People who hustle move quickly past distractions because they’re able to focus on what’s essential. They develop systems for dealing with them and minimizing their impact. They’re also good at saying ‘no’ — respectfully and when it’s appropriate of course.
Focusing on the goal illuminates all the ways of attaining it.
“In the end, it’s not the years in your life that count. It’s the life in your years. “
— Abraham Lincoln
In 2014, we lost an estimated 585,720 people to cancer. That’s jarring.
On January 4, 2015, we lost another one. Stuart Scott, one of ESPN’s pioneering anchors, lost his battle to cancer at age 49. But he didn’t see it as a loss and neither should we.
This year at the ESPY’s, he was honored with the Jimmy V Award for Perseverance. In his tear-jerking and uplifting speech he proposed a better lens with which to view death and cancer.
“When you die, that does not mean that you lose to cancer. You beat cancer by how you live, why you live and in the manner in which you live”
The ever-present awareness of the ticking clock that starts when we’re born shouldn’t scare us. We can’t predict how long it will run before it stops.
Coping with that uncertainty allows hustlers to live with the same level of urgency regardless of check out date.
Friends of yours whom you might identify as having symptoms of the hustle might not bring up their impending mortality at your dinner party (#buzzkill), but I would bet they’re unconsciously aware of it.
“There is no decision that we can make that doesn’t come with some sort of balance or sacrifice”
— Simon Sinek
There aren’t too many decisions we make without an inevitable trade-off. Most of society has a hard time accepting that idea. Clients and corporations have an especially hard time swallowing it. And governments? They just disregard it altogether.
But it’s not hard to understand why. Trade-offs are just difficult to cope with.
Hustlers are great at coping with trade-offs. They make conscious decisions to give up X for Y on a regular basis. Whether it’s studying for a certification exam over time with friends or the predictably less satisfying greek salad over the burger and fries, they consistently choose the path that leads them towards their goals. All the while being well aware of what they’re giving up.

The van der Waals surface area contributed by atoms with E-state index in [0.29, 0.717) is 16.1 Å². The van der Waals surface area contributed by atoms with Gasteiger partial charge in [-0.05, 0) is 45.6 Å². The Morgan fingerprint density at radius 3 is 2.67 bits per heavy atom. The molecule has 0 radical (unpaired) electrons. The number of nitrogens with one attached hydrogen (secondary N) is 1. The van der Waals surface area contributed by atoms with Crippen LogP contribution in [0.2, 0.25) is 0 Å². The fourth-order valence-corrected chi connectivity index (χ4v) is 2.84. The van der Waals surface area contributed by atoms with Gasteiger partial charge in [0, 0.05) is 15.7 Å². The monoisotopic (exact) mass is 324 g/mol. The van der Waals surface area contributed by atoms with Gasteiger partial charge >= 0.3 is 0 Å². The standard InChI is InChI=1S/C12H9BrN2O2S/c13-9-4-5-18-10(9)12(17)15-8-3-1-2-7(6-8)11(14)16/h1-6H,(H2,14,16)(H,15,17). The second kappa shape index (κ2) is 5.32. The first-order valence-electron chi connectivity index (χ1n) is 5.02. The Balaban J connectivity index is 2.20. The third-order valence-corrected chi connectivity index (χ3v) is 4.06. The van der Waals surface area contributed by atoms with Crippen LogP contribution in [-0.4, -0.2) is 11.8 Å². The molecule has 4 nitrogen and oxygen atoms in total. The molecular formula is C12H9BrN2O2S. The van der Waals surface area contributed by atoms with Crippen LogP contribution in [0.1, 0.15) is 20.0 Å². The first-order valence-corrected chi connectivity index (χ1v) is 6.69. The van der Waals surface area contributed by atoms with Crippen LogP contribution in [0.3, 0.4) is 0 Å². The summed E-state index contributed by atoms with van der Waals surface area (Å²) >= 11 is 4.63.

“It seems to me shallow and arrogant for any man in these times to claim he is completely self-made, that he owes all his success to his own unaided efforts. Many hands and hearts and minds generally contribute to anyone’s notable achievements.”
— Walt Disney”
Have you ever seen anyone accept an award for anything and not thank a single person? If you have, don’t tell me about it because it’ll break my heart.
That’s because great things aren’t accomplished alone. Any things, really. When you learned to poop, someone was there showing you the way to make sure you didn’t get poop all over your hands. When you went through a rough break up, there was a friend with you to sip cheap wine with on the couch and cuddle up if necessary. If you become a CEO, there will be mentors that guide you and colleagues who support you along the way. It’s usually when those support systems aren’t in place that things go awry.
People who hustle have the biggest and best support systems. Those systems wear many hats and make countless sacrifices. When the other symptoms of hustling are languishing, they kick in.
They urge us to keep our head up when confidence is waning. They remind us of what it is we have to be grateful for. They push us out the door even when they would rather keep us at home by their sides.
Now go call your mom and say ‘thanks’; Or anybody else that you love and care for that means something to you.
I mentioned before that I’m not naturally a hustler. After a bit of exploration, I know more about what it takes to manufacture it.
You don’t have to have all the symptoms, but you should start surrounding yourself with more people who do so their hustle rubs off on you. I know I am.
Let me know if missed anything and be sure to share this anyone showing symptoms of hustle.
Thanks for reading! If you got any value from this, it would mean a lot to me if you shared it with someone else. Pay it forward. That’s how we all got here after all!